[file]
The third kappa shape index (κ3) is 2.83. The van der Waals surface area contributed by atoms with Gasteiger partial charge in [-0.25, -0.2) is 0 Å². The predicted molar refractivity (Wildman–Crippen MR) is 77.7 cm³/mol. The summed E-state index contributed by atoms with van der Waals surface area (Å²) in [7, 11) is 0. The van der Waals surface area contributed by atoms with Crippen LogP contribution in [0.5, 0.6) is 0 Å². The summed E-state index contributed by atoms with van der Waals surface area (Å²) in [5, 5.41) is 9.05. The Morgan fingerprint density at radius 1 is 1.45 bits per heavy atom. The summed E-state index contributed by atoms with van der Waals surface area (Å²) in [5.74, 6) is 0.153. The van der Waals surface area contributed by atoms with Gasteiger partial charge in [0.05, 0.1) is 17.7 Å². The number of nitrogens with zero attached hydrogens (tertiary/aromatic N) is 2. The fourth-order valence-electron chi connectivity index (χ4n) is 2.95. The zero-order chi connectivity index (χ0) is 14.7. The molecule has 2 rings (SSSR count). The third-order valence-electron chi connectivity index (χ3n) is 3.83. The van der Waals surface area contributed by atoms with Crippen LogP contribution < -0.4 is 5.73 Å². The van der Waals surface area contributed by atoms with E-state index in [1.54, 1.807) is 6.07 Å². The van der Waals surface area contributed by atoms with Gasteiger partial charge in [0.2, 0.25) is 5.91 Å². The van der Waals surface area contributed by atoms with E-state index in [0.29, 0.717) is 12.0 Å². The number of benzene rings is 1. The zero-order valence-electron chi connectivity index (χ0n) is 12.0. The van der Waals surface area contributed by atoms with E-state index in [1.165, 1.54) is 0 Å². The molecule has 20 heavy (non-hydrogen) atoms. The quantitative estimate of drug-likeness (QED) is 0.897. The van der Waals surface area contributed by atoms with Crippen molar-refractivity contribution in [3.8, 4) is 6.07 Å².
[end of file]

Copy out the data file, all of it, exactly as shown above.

The third kappa shape index (κ3) is 2.83. The van der Waals surface area contributed by atoms with Gasteiger partial charge in [-0.25, -0.2) is 0 Å². The predicted molar refractivity (Wildman–Crippen MR) is 77.7 cm³/mol. The summed E-state index contributed by atoms with van der Waals surface area (Å²) in [7, 11) is 0. The van der Waals surface area contributed by atoms with Crippen LogP contribution in [0.5, 0.6) is 0 Å². The summed E-state index contributed by atoms with van der Waals surface area (Å²) in [5, 5.41) is 9.05. The Morgan fingerprint density at radius 1 is 1.45 bits per heavy atom. The summed E-state index contributed by atoms with van der Waals surface area (Å²) in [5.74, 6) is 0.153. The van der Waals surface area contributed by atoms with Gasteiger partial charge in [0.05, 0.1) is 17.7 Å². The number of nitrogens with zero attached hydrogens (tertiary/aromatic N) is 2. The fourth-order valence-electron chi connectivity index (χ4n) is 2.95. The zero-order chi connectivity index (χ0) is 14.7. The molecule has 2 rings (SSSR count). The third-order valence-electron chi connectivity index (χ3n) is 3.83. The van der Waals surface area contributed by atoms with Crippen LogP contribution < -0.4 is 5.73 Å². The van der Waals surface area contributed by atoms with E-state index in [1.54, 1.807) is 6.07 Å². The van der Waals surface area contributed by atoms with Gasteiger partial charge in [0.2, 0.25) is 5.91 Å². The van der Waals surface area contributed by atoms with E-state index in [0.29, 0.717) is 12.0 Å². The number of benzene rings is 1. The zero-order valence-electron chi connectivity index (χ0n) is 12.0. The van der Waals surface area contributed by atoms with E-state index in [1.165, 1.54) is 0 Å². The molecule has 20 heavy (non-hydrogen) atoms. The quantitative estimate of drug-likeness (QED) is 0.897. The van der Waals surface area contributed by atoms with Crippen molar-refractivity contribution in [3.8, 4) is 6.07 Å².